title Rabshakèh 0$SP), Isaiah c. 36, mentions the blustering and impious Rabshakëh, sent by the Assyrian king Sennacherib to capture Jerusalem. The word means: Grand-Cupbearer, and is too ludicrous for the menial servant of the despicable Ben-Wash; needless to say it is not in vogue among Jews.
Fletcher's play The Custom of the Country yields only one Jew name, Zabulon which already occurs in the source of that play, Cervantes' last novel of Persilas y Sigismunda. The name Jacuppus in the Florentine comedy of Macchiavellus (Latin M. S.) requires no comment.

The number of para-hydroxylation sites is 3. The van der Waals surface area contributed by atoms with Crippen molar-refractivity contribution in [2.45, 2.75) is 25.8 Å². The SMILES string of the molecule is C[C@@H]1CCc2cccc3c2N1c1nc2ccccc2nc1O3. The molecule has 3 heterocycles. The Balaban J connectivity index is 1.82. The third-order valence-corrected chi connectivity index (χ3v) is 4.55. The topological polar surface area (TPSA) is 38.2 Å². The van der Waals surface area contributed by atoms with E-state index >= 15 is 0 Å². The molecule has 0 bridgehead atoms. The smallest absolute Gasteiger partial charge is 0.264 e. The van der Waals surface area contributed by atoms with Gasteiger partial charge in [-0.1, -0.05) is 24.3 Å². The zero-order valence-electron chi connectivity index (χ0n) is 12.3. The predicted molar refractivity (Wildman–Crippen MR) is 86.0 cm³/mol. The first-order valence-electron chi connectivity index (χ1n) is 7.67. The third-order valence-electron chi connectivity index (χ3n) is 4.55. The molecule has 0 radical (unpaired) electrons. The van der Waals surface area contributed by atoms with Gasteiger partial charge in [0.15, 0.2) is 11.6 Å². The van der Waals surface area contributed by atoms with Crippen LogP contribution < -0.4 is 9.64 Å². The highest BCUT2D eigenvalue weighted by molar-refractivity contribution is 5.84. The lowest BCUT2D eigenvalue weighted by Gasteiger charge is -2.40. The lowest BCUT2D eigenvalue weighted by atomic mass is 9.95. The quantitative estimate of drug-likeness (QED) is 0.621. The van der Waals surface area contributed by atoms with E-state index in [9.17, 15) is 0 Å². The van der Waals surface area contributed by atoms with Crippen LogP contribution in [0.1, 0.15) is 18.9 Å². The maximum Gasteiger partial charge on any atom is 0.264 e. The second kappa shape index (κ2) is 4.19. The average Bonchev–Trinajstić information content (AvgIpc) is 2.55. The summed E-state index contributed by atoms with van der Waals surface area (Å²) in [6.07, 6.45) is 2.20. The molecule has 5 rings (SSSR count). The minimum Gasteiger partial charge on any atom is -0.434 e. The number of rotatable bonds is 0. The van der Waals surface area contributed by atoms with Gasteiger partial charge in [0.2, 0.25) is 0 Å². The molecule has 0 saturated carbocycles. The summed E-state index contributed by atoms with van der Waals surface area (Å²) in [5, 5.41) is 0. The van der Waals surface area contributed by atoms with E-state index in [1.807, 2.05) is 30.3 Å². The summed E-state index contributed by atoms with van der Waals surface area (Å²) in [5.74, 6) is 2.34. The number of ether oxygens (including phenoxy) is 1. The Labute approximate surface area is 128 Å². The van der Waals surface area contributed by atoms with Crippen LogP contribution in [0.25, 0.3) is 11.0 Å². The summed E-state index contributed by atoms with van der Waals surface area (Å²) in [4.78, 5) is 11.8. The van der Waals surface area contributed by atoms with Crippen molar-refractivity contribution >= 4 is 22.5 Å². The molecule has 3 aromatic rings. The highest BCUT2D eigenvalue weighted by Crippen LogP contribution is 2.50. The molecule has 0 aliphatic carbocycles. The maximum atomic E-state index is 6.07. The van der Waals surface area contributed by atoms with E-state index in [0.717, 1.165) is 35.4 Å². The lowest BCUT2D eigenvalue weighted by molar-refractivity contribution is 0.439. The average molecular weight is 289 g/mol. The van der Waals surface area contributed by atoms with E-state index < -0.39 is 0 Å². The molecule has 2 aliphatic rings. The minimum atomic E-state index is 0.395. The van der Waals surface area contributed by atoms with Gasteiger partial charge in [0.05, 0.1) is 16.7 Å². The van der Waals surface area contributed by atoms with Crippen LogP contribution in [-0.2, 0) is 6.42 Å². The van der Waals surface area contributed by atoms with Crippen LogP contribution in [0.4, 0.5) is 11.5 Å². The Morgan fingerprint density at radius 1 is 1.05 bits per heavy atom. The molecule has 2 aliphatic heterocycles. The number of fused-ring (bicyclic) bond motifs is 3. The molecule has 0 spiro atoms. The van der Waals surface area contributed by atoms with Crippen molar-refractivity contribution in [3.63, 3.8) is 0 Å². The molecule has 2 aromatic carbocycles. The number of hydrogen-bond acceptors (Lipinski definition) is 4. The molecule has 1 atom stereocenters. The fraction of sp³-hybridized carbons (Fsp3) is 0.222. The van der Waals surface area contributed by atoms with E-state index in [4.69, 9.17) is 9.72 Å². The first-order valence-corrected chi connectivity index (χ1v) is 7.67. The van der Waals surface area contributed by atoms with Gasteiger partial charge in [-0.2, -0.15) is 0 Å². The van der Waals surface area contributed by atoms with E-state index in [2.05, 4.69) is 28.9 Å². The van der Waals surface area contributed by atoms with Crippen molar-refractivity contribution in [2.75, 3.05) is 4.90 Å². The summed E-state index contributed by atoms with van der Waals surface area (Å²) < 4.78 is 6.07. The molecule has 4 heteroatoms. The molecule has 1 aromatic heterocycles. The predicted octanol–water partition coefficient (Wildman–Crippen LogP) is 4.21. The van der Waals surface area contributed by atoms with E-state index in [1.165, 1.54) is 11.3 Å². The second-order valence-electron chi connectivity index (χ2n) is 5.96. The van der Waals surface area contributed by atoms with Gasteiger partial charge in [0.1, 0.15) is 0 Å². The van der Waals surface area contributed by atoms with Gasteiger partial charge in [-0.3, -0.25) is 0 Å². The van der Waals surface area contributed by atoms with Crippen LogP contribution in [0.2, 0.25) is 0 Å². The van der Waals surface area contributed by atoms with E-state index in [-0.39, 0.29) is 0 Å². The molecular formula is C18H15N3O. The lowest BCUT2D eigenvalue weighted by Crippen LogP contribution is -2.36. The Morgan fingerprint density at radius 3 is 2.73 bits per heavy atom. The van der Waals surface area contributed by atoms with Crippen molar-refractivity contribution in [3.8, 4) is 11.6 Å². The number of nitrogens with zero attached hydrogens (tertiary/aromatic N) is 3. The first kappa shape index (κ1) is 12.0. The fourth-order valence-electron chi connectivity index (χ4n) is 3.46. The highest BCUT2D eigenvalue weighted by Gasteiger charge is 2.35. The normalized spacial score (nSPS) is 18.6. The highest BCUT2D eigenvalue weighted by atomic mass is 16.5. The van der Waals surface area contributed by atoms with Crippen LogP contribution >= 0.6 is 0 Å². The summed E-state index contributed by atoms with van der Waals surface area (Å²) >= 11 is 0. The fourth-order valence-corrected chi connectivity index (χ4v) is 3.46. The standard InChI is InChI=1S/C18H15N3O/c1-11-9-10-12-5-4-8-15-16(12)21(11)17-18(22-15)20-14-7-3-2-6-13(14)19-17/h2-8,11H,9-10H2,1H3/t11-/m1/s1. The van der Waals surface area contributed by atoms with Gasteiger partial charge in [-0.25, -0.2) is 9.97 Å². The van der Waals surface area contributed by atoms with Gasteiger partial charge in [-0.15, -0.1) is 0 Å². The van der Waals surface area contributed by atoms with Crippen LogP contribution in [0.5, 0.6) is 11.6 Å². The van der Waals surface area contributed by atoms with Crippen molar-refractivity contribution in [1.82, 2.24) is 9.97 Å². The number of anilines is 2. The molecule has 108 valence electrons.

Two names of minor characters which at first sight appear entirely unrelated, are yet best discussed together: Abraham in Greene's Selimus (1594?) and Hamon in The Raging Turk, the unreadable play by Thomas Goffe (1627). These two plays deal with the same subject, the death of Baiazeth II (1512) and the accession of his younger son Selim. The peculiar thing is that Abraham and Hamon are the same, really historical character. The parts played by these, the only Jewish physicians in the Elizabethan drama, deserve quoting in full, for the purpose of showing the utter insignificance of the Jewish-doctor theme in that world of drama, in which one would have expected the Jew as court physician to figure more largely. In the Middle Ages and early modern times most court-physicians were Jews, even those of some Popes. This was well-known in England. Nash's Unfortunate Traveller (1594) has a vigorous Jewish chapter, and among the "Albumazers, Rabisacks (Rabshake?),